10 August 2016


1. Babysitter. One family paid me by check, $2 and $3 at a time. Another had The Story of O on the living room bookshelf.

2. Mail sorter at Publishers Clearing House. We sorted the incoming sweepstakes entries by hand - and ripped the corners off of all the postcards that had uncancelled stamps. I think I didn't buy a stamp for about four years.

3. Legal Assistant at a small family owned law firm. I sorted a lot of paper. When I became a mother upteen years later, that same lawyer drafted wills for my husband and me.

4. General office worker (typing, bookkeeping, filing) for a production music library. One day a tiny black cat wandered in the front door. She weighed 2 pounds on the mail scale. I took her home and my mother named her Peeve - her pet peeve.

5. European Sales Representative for that same production music library. I'm not sure that I earned them back the expense of sending me to London for four months, but I had a good time. The lasting result, though, is that I'm not allowed to give blood: too much time in the UK and I'm at risk of mad cow.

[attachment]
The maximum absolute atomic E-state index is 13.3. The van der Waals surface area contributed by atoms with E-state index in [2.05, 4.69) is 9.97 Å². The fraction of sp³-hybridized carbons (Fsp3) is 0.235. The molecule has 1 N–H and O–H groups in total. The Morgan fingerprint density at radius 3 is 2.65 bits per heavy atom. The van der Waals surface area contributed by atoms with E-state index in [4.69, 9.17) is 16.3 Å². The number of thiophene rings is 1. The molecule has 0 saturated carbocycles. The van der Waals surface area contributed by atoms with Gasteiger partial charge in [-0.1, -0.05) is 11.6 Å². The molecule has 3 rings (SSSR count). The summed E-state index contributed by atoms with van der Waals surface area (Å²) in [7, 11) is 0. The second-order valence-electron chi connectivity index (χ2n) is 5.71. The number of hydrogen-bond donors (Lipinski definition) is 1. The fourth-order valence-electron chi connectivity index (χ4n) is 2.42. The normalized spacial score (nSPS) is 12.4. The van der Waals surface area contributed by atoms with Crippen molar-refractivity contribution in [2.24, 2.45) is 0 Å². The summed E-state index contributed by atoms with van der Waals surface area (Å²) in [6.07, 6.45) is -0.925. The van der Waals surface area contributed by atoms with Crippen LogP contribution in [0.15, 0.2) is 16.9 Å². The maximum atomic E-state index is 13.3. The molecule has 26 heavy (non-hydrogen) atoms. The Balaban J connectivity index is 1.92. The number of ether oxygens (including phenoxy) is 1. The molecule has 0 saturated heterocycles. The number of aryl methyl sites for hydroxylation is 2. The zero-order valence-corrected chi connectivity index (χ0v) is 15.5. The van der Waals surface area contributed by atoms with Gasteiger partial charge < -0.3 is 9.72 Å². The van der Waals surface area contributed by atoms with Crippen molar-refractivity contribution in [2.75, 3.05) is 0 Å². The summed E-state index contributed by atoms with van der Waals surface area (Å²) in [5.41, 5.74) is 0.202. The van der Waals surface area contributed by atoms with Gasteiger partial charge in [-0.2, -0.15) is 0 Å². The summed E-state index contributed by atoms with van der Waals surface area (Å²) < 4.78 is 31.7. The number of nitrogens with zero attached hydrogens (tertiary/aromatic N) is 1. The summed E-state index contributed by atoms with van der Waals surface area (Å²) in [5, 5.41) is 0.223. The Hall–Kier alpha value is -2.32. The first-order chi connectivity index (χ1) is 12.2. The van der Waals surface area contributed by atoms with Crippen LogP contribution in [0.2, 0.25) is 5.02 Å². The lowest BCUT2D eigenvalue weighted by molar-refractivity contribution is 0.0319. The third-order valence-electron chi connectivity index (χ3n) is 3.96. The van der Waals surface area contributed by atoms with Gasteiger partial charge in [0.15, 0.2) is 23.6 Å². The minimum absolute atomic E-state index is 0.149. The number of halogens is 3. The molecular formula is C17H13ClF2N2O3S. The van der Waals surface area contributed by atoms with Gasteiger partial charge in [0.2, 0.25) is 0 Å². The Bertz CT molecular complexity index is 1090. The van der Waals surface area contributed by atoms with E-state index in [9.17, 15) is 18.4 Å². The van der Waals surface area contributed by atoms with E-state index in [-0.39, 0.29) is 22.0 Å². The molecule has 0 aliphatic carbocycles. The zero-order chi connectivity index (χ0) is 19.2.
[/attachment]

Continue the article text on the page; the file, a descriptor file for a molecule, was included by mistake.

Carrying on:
6. Records Department Clerk at a big New York law firm. Friday lunch was usually hamburgers and beer. On an extreme Friday, it was more than a pitcher of beer per person. Filing in the aftermath was not so good.

7A. Office Services Special Projects Assistant at that same big firm. Did I even have a title? I had a wonderful boss who set me loose on all sorts of odd projects, like finding a new cafeteria vendor and rethinking the office supplies department and planning alternate transportation in case the MTA carried through with a threatened transit strike.

7B. Teaching Assistant while in graduate school. All the undergraduates at Columbia had to take a basic music appreciation class, so all the graduate students in the music department had to teach it. I actually loved teaching that class; it taught me a lot about what I know and what I can do. But I never wanted to teach again afterwards!

(7A and 7B were contemporaneous.)

Somehow, I have never worked as a waiter or a sales clerk or any other job that requires regular interaction with the general public. It's probably for the best.

Your turn, if you haven't already.


Jeanne said...

Interesting...once I taught, I never wanted to do anything else, ever again.